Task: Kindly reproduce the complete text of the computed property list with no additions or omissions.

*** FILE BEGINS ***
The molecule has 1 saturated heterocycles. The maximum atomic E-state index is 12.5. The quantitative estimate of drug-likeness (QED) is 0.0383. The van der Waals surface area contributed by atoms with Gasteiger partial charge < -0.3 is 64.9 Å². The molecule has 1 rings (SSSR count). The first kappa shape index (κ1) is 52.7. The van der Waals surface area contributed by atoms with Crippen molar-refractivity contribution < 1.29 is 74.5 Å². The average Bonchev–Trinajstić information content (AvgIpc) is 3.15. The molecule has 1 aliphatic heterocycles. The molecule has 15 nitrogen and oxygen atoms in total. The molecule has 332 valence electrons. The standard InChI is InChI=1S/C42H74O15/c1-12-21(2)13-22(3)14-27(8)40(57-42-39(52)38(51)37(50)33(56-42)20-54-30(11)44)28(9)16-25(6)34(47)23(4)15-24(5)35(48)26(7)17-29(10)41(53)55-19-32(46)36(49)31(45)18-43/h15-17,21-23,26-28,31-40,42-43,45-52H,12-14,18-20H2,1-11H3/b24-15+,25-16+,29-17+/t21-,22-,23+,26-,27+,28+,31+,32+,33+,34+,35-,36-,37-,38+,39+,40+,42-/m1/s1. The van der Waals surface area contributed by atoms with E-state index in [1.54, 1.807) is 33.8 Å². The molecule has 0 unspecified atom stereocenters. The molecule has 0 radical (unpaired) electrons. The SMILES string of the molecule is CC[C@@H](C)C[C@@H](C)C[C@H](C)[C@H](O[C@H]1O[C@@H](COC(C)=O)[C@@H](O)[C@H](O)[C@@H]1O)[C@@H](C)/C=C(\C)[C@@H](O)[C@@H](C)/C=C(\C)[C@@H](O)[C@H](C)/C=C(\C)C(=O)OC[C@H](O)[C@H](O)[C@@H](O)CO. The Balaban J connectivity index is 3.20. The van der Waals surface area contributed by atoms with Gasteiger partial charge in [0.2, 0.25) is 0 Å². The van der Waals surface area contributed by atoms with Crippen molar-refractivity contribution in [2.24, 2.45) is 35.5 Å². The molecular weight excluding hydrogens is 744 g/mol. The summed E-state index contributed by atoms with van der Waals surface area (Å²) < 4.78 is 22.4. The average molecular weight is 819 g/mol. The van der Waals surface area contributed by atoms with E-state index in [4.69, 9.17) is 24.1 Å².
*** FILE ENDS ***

The molecule has 1 saturated heterocycles. The maximum atomic E-state index is 12.5. The quantitative estimate of drug-likeness (QED) is 0.0383. The van der Waals surface area contributed by atoms with Gasteiger partial charge < -0.3 is 64.9 Å². The molecule has 1 rings (SSSR count). The first kappa shape index (κ1) is 52.7. The van der Waals surface area contributed by atoms with Crippen molar-refractivity contribution < 1.29 is 74.5 Å². The average Bonchev–Trinajstić information content (AvgIpc) is 3.15. The molecule has 1 aliphatic heterocycles. The molecule has 15 nitrogen and oxygen atoms in total. The molecule has 332 valence electrons. The standard InChI is InChI=1S/C42H74O15/c1-12-21(2)13-22(3)14-27(8)40(57-42-39(52)38(51)37(50)33(56-42)20-54-30(11)44)28(9)16-25(6)34(47)23(4)15-24(5)35(48)26(7)17-29(10)41(53)55-19-32(46)36(49)31(45)18-43/h15-17,21-23,26-28,31-40,42-43,45-52H,12-14,18-20H2,1-11H3/b24-15+,25-16+,29-17+/t21-,22-,23+,26-,27+,28+,31+,32+,33+,34+,35-,36-,37-,38+,39+,40+,42-/m1/s1. The van der Waals surface area contributed by atoms with E-state index in [1.54, 1.807) is 33.8 Å². The molecule has 0 unspecified atom stereocenters. The molecule has 0 radical (unpaired) electrons. The SMILES string of the molecule is CC[C@@H](C)C[C@@H](C)C[C@H](C)[C@H](O[C@H]1O[C@@H](COC(C)=O)[C@@H](O)[C@H](O)[C@@H]1O)[C@@H](C)/C=C(\C)[C@@H](O)[C@@H](C)/C=C(\C)[C@@H](O)[C@H](C)/C=C(\C)C(=O)OC[C@H](O)[C@H](O)[C@@H](O)CO. The Balaban J connectivity index is 3.20. The van der Waals surface area contributed by atoms with Gasteiger partial charge in [0.2, 0.25) is 0 Å². The van der Waals surface area contributed by atoms with Crippen molar-refractivity contribution in [2.24, 2.45) is 35.5 Å². The molecular weight excluding hydrogens is 744 g/mol. The summed E-state index contributed by atoms with van der Waals surface area (Å²) < 4.78 is 22.4. The average molecular weight is 819 g/mol. The van der Waals surface area contributed by atoms with E-state index in [4.69, 9.17) is 24.1 Å².